Quality Assurance

Given the large number of sites involved in EMNet studies, and the volume of data these sites collect, quality assurance is a high priority. In addition to tracking all ED visits during the enrollment period, all studies have relied on trained staff who collect data using structured interviews that are read directly to patients. Both the individual sites and the EMNet Coordinating Center (ECC) review forms several times before the forms undergo double data entry. The following is a list of quality assurance procedures:

  • Entry criteria. Sites are accepted into MARC-5 only if they are able to enroll at least 50% of consecutive patients (for 24/7 schedule x 2 weeks) and to contact at least 50% of enrolled patients. Every cycle, several sites fail to fulfill these criteria and their data are discarded. However, most of these sites are able, on a second chance, to fulfill these criteria.
  • Physician review. Physician investigators at the participating sites review all forms. After the forms arrive at the ECC, physicians employed by the ECC over-read the forms again to identify any potential inconsistencies.
  • Completeness of data. When the physician reviewers at the ECC note internal inconsistencies (e.g., discrepant triage and medication times), the reviewers flag these records and review them with the site investigator. When the site investigator cannot resolve the inconsistency, the item is recorded as missing. For example, most variables in the MARC asthma database pertaining to the in-ED interview have >95% completeness.
  • Study Registry (consecutive ED visits for condition studied during enrollment period). For all studies, the ECC requires that sites maintain a registry of all consecutive patients during the enrollment period that come to the ED with the condition being studied. This registry consists of several visit-related and demographic variables, including visit date and time, reason for visit, sex, and race. The ECC uses this data to confirm that sites have enrolled the required number of consecutive patients, as well as insuring that patients not enrolled do not differ demographically from enrolled patients. For greater accuracy, the ECC requires that sites use daily ED patient logs, rather than more readily available billing data. The ECC examined the accuracy of identifying consecutive ED asthma visits with hospital billing data, an approach commonly used for a variety of clinical research studies. We found 68% sensitivity and 9% false-positive rate at one site, and 88% and 24%, respectively, at another. (Note: Billing data were more accurate for asthma admissions.)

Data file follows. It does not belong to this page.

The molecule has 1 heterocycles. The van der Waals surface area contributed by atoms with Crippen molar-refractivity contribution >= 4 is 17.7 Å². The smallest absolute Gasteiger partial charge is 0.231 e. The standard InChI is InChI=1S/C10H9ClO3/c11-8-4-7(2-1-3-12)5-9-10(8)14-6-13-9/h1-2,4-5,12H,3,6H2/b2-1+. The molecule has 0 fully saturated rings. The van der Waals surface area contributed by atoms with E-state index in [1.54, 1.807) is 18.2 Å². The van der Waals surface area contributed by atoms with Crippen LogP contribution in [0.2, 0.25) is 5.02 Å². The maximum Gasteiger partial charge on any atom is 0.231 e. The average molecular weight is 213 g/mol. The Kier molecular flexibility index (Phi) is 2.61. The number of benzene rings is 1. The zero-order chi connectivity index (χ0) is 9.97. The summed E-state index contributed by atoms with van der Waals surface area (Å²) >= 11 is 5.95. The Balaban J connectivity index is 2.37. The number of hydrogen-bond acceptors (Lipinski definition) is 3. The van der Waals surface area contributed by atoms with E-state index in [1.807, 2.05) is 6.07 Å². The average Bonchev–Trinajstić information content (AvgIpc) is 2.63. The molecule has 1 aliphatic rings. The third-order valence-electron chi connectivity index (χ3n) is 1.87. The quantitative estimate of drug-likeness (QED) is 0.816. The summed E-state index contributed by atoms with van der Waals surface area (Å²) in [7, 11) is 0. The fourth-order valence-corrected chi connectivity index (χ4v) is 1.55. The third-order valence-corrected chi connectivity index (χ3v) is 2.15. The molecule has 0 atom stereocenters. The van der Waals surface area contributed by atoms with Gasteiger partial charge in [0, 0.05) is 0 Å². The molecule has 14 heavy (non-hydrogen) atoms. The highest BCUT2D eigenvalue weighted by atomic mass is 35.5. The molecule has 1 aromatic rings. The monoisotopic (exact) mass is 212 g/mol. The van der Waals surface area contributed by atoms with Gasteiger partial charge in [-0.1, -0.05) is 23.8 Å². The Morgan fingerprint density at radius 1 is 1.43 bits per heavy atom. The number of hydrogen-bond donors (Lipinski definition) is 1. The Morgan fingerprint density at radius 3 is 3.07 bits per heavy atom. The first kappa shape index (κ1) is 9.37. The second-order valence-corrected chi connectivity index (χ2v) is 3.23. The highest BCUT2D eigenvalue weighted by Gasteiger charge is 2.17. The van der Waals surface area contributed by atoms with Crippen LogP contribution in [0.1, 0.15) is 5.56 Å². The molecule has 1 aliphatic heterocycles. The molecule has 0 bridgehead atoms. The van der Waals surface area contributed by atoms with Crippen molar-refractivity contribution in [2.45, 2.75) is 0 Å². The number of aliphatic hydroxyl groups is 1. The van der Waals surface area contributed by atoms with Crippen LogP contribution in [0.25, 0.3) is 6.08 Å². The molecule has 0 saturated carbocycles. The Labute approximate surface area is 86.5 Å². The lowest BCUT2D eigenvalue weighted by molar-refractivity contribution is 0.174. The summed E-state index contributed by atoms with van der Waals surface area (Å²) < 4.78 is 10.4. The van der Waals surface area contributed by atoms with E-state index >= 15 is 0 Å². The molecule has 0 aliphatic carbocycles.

• Telephone follow-up. The overall contact rate for MARC studies is approximately 80% at 2 to 4 weeks after the index ED visit. For example, MARC-4 required telephone follow-up during a 5-day window at 3 weeks after the index ED visit and 84% of subjects were successfully reached. At 3 months, during a 10-day window of allowed contact, the ECC staff successfully reached 66% of patients in MARC-4. In MARC-9, one-month follow-up was 81% and 6-month follow-up was 70%. (Please note that these EMNet studies were essentially voluntary, and they were NOT been conducted with long-term follow-up in mind.)

The ECC also has conducted “validation” studies for specific studies to insure high-quality data. Examples follow:

  • Reliability of selected variables. We re-contacted 50 patients in MARC-2 to ascertain the reliability of several variables (e.g., age at diagnosis, height, primary care provider status, and duration of menstrual cycle) and found >90% concordance between the original and telephone follow-up report.
  • Reason for coming to ED. Among 50 patients in MARC-2, two ECC reviewers independently assigned “free text” responses into pre-specified categories for a question asking the patient why he/she came to the ED (as opposed to another treatment setting). We found a kappa of >0.8 between the two reviewers.
  • Acute asthma relapse. In a similar exercise (n=100), we examined reviewer assignment of a more complicated definition of acute asthma relapse (patient report of asthma worsening and a physician intervention consistent with worsening) and found a kappa of >0.8 between the two reviewers.
  • Bronchiolitis relapse. To examine the reproducibility of a new relapse classification for MARC-25, we examined reviewer assignment of any urgent visit to an ED or clinic because of worsening bronchiolitis (i.e., parent report of bronchiolitis worsening and a physician intervention consistent with worsening). Among 100 randomly-sampled children who were discharged to home after an ED visit, we found a kappa of 0.98 between the two reviewers.